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Creating Dummy Text in WordPress

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Difficulty:IntermediateLength:MediumLanguages:

When developing a new WordPress site, you'll often want to add some dummy text to your posts and pages so you can see what the site will look like before the content is published. In this tutorial, you'll learn how to speed up this process by developing a plugin that generates dummy text for you.

The plugin you'll be creating will add a button to the WYSIWYG editor which, when clicked, will open a window and ask for the number of paragraphs of dummy text to create. The user will enter a number, and the content will be inserted!

Please note this plugin uses the TinyMCE 4.0 library, which was recently integrated in WordPress 3.9, meaning that this plugin will only work in 3.9 and newer.

Initializing the Plugin

Step 1

To get started, create a new folder in the wp-content/plugins directory of your site, and give it a title. In this tutorial, I'll be using 'dummy-text-generator' as my title, though as you'll be using relative links within your plugin files, this could be anything.

Step 2

Next, add a new PHP file in your new directory with the title of your directory, followed by the .php extension. For example, dummy-text-generator.php.

Step 3

You now need to notify WordPress that you've added a new plugin to your site, and in order to do this, you should add the following code to the top of your new file.

Simply, this text tells WordPress what your plugin is called, what it does, its version number, author and more. This information can be seen in the WordPress admin, on the Plugins page.

Step 4

You should also create a new directory within your plugin's folder, called js and create a new file called tinymce-plugin.js. You'll need this later on, but for now, just leave it blank.

Step 5

The final step is to activate your new plugin, which can be done via the Plugins page in the backend of your site. Once you've activated your plugin, you're ready to move onto coding the plugin itself.

Adding the Functions

This plugin uses a few main functions: one to check the post type and include the plugin's functionality when on a post or page, one to add a button to the WYSIWYG editor, one to include the JavaScript file needed for the plugin to operate, and one initialize the button's actions.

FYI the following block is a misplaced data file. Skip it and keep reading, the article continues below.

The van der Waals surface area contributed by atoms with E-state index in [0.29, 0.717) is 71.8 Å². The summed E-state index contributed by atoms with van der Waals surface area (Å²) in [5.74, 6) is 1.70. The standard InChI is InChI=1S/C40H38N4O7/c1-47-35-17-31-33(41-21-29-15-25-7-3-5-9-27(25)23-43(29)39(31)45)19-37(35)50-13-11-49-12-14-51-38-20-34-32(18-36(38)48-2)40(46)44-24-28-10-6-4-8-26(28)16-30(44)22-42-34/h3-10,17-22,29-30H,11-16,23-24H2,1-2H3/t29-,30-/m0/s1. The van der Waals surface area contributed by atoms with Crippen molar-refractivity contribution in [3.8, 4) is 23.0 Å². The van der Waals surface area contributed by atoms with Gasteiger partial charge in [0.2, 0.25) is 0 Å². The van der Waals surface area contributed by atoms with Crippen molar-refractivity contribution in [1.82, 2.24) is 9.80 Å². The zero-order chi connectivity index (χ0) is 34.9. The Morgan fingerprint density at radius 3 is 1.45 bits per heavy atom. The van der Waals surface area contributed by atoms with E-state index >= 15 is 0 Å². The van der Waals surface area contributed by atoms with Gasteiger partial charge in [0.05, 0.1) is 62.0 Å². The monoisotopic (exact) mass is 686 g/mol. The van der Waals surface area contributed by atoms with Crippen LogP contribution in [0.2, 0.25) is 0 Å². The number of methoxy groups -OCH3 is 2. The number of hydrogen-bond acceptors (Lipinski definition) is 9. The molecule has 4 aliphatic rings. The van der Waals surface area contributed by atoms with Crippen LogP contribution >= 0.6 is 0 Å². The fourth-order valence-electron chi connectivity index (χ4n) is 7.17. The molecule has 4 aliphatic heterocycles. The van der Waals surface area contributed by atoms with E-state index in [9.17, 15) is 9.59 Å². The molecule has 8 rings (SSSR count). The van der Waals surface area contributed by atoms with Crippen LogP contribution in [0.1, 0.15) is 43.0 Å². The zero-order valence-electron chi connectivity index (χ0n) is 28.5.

Step 1

The first function we need to include is the one to check what kind of post we're dealing with, and to tell WordPress that if it's a post or page, the plugin should begin doing its work.

This function also adds the button to the editor. This can be achieved with the following code, and should be added directly after our header information.

Step 2

The second function calls to the JavaScript file you made earlier and tells the plugin where it can be found.

Step 3

The final function you'll be including initialises your new dummy text button into the WYSIWYG editor, and then tells it to print it out onto the post editor.

Step 4

You've now initialized all of the functions and actions you need in order for the plugin to work. Your PHP file should now contain the header information, and all three of the functions you just created.

Generating the Dummy Text

The dummy text you'll be making is in the JavaScript file you created earlier, called tinymce-plugin.js in the js directory.

Step 1

Let's begin by telling WordPress that we're adding a function, and that 'dummyContent' is equal to an HTML paragraph containing some "Lorem ipsum" dummy text.

Step 2

You're now going to initialize the 'dummytext_plugin' function in the editor that you made earlier in the PHP file.

Step 3

Now, you're going to tell the plugin to initialise the button to be able to add the dummy text into the post, and define its fields and properties.

Step 4

Let's tell the plugin what to do if there's an invalid number entered, and to insert the content when the information from the window form is submitted.

Step 5

The last step is to close all the brackets that were opened during the making of the JavaScript file, and once you've done that, save your changes to both the PHP and JS files.

Step 6

Finally, your JavaScript file will look something like the one below, and you can now test and enjoy using the plugin you've made!

In Summary

So that's it - you've now successfully made your own dummy text plugin in WordPress using PHP and JavaScript!

If you have any questions about this plugin, please feel free to leave a comment below and I'll be sure to get back you.

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